Stack Overflow is a community of 4.7 million programmers, just like you, helping each other.

Join them; it only takes a minute:

Sign up
Join the Stack Overflow community to:
  1. Ask programming questions
  2. Answer and help your peers
  3. Get recognized for your expertise

I'm not sure why I'm getting slightly different results for a simple OLS, depending on whether I go through panda's experimental rpy interface to do the regression in R or whether I use statsmodels in Python.

import pandas
from rpy2.robjects import r

from functools import partial

loadcsv = partial(pandas.DataFrame.from_csv,
                  index_col="seqn", parse_dates=False)

demoq = loadcsv("csv/DEMO.csv")
rxq = loadcsv("csv/quest/RXQ_RX.csv")

num_rx = {}
for seqn, num in rxq.rxd295.iteritems():
        val = int(num)
    except ValueError:
        val = 0
    num_rx[seqn] = val

series = pandas.Series(num_rx, name="num_rx")
demoq = demoq.join(series)

import pandas.rpy.common as com
df = com.convert_to_r_dataframe(demoq)
r.assign("demoq", df)
r('lmout <- lm(demoq$num_rx ~ demoq$ridageyr)')  # run the regression
r('print(summary(lmout))')  # print from R

From R, I get the following summary:

lm(formula = demoq$num_rx ~ demoq$ridageyr)

    Min      1Q  Median      3Q     Max 
-2.9086 -0.6908 -0.2940  0.1358 15.7003 

                 Estimate Std. Error t value Pr(>|t|)    
(Intercept)    -0.1358216  0.0241399  -5.626 1.89e-08 ***
demoq$ridageyr  0.0358161  0.0006232  57.469  < 2e-16 ***
Signif. codes:  0 ‘***’ 0.001 ‘**’ 0.01 ‘*’ 0.05 ‘.’ 0.1 ‘ ’ 1 

Residual standard error: 1.545 on 9963 degrees of freedom
Multiple R-squared: 0.249,  Adjusted R-squared: 0.2489 
F-statistic:  3303 on 1 and 9963 DF,  p-value: < 2.2e-16

Using statsmodels.api to do the OLS:

import statsmodels.api as sm
results = sm.OLS(demoq.num_rx, demoq.ridageyr).fit()

The results are similar to R's output but not the same:

OLS Regression Results
Adj. R-squared:  0.247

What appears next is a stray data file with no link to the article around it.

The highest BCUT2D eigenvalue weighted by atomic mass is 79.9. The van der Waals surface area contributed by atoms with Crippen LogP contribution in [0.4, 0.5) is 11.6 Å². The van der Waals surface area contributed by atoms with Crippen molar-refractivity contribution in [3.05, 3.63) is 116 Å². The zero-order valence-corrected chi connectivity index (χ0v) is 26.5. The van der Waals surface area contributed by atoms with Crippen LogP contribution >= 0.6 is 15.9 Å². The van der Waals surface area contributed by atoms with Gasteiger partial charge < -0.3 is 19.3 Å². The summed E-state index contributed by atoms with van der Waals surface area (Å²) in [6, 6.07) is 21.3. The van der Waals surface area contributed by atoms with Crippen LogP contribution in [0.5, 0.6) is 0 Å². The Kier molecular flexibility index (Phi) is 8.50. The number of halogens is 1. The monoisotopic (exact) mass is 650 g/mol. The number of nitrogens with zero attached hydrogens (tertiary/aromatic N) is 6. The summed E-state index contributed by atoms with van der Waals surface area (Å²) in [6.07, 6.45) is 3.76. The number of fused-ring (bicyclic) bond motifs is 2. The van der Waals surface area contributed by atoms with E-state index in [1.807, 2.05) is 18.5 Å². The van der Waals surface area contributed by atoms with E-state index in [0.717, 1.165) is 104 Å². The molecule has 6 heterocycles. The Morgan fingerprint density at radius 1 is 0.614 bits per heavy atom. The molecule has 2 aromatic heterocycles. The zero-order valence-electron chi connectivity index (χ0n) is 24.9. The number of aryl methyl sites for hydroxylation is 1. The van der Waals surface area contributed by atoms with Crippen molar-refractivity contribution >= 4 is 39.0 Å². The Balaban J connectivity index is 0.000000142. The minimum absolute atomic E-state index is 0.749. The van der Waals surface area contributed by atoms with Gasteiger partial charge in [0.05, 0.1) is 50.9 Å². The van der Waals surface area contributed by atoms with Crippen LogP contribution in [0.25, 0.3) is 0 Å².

Log-Likelihood:  -18488.
No. Observations:    9965    AIC:   3.698e+04
Df Residuals:    9964    BIC:   3.698e+04
             coef   std err  t     P>|t|    [95.0% Conf. Int.]
ridageyr     0.0331  0.000   82.787    0.000        0.032 0.034

The install process is a a bit cumbersome. But, there is an ipython notebook here, that can reproduce the inconsistency.

share|improve this question
up vote 14 down vote accepted

Looks like Python does not add an intercept by default to your expression, whereas R does when you use the formula interface..

This means you did fit two different models. Try

lm( y ~ x - 1, data)

in R to exclude the intercept, or in your case and with somewhat more standard notation

lm(num_rx ~ ridageyr - 1, data=demoq)
share|improve this answer
Good call, thanks. Will accept in a few minutes. – Skylar Saveland Jul 15 '12 at 19:52
Raise documentation bugs as necessary? – smci Jul 15 '12 at 20:10
The documentation was updated with the verbiage: No constant is added by the model unless you are using formulas. – gliptak Dec 12 '13 at 0:57

Note that you can still use ols from statsmodels.formula.api:

from statsmodels.formula.api import ols

results = ols('num_rx ~ ridageyr', demoq).fit()

I think it uses patsy in the backend to translate the formula expression, and intercept is added automatically.

share|improve this answer

Your Answer


By posting your answer, you agree to the privacy policy and terms of service.

Not the answer you're looking for? Browse other questions tagged or ask your own question.